Unbiased Analysis of Today's Healthcare Issues

Archive for the 'Economics – General' Category

Universal Basic Income

Universal basic income is the idea that all individuals in a society should be guaranteed a minimum income.  The logic behind this approach is one of equity.  Many members of society feel that all individuals are entitled to some basic level of financial well-being regardless of their skills, ability or willingness to work. Current government […]

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Can financial incentives increase the effectiveness of weight loss programs?

As an economist, I would say “of course”!  Increasing the price (the reward for weight loss) generally leads to an increase in supply (of efforts to lose weight).  However, there is evidence that in some cases, adding a financial incentive can actually reduce effort.  For instance, Uri Gneezy and Aldo Rustichini (2000) found that adding […]

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Is more income equality a good thing?

This is a normative question.  Some people would prefer a society with more income re-distribution.  More income re-distribution is “fairer” in the sense that fewer people would suffer from a low standard of living.  Most societies (and individual humans) place at least a some value in insuring that the worst off amongst us have some resources at their […]

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Will federal government spending be captured by the elderly?

According to a January 2017 report from the Congressional Budget Office (CBO), spending on entitlement programs for the elderly is the primary factor driving increased budget deficets over the next 10 years.  The CBO states: Outlays rise faster than revenues—by about 5 percent a year, on average—increasing from 20.7 percent of GDP in 2017 to […]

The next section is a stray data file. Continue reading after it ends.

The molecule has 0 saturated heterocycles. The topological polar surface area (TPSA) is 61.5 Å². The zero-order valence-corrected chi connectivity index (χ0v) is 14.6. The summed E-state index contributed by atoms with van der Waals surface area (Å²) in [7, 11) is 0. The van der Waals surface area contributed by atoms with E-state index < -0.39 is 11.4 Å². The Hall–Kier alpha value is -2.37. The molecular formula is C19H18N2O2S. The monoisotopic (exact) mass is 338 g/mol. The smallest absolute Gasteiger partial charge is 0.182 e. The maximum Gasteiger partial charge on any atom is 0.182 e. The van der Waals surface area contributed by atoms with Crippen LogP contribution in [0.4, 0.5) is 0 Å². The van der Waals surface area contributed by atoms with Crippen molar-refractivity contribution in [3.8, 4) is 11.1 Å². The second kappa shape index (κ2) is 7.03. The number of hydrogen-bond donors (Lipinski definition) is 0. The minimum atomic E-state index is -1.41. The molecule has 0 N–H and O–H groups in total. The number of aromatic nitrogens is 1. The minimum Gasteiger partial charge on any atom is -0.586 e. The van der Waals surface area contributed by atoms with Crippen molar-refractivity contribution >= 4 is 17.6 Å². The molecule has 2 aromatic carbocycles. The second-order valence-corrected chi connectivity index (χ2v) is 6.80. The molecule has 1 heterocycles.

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Bengt Holmström’s Nobel Prize Lecture

Nobel Prize winner Bengt Holmström talks about the pros and cons of  pay-for-performance.  Interesting throughout.

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The Benefits and Perils of Free Trade

Russ Roberts has a great example demonstrating the benefits and perils of free trade with a health care example. Suppose a scientist invents a pill that once you take it lets you live until 120 with no health issues whatsoever. Once you turn 120, you die a peaceful death on your birthday. Suppose the scientist, […]

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2016 Nobel Prize in Economics goes to…

…Oliver Hart and Bengt Holmström for their research on contract theory. One of my favorite papers in all of economics is Holmstrom and Milgrom’s 1991 paper titled “Multitask Principal-Agent Analyses: Incentive Contracts, Asset Ownership, and Job Design.”  In a world where health care is increasingly moving to value-based payment, payers (i.e., insurance companies, employers, and the government) are increasingly […]

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Economic Dimensions of Personalized and Precision Medicine

I am attending a National Bureau of Economic Research (NBER) Pre-Conference on Economic Dimensions of Personalized and Precision Medicine. You can find the meeting agenda here. The speakers today were very interesting and touched on a number of topics with respect to precision medicine including: Measuring the value of a precision medicine diagnostic test Determining […]

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Useful mental models

Gabriel Weinberg, CEO of DuckDuckGo, has a list of mental models that he believes “come up repeatedly in day-to-day decision making, problem solving, and truth seeking.”   Many are from the world of economics, but I focus on non-economic models as well.  I organzie them into categories based on how Weinberg did in his post. I have […]

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The coming U.S. debt crisis

The Congressional Budget Office provides some gloomy news on the fiscal health of the federal government in their recent 2016 Long Term Budget Outlook.  They state: If current laws governing taxes and spending did not change, the United States would face steadily increasing federal budget deficits and debt over the next 30 years, according to projections […]

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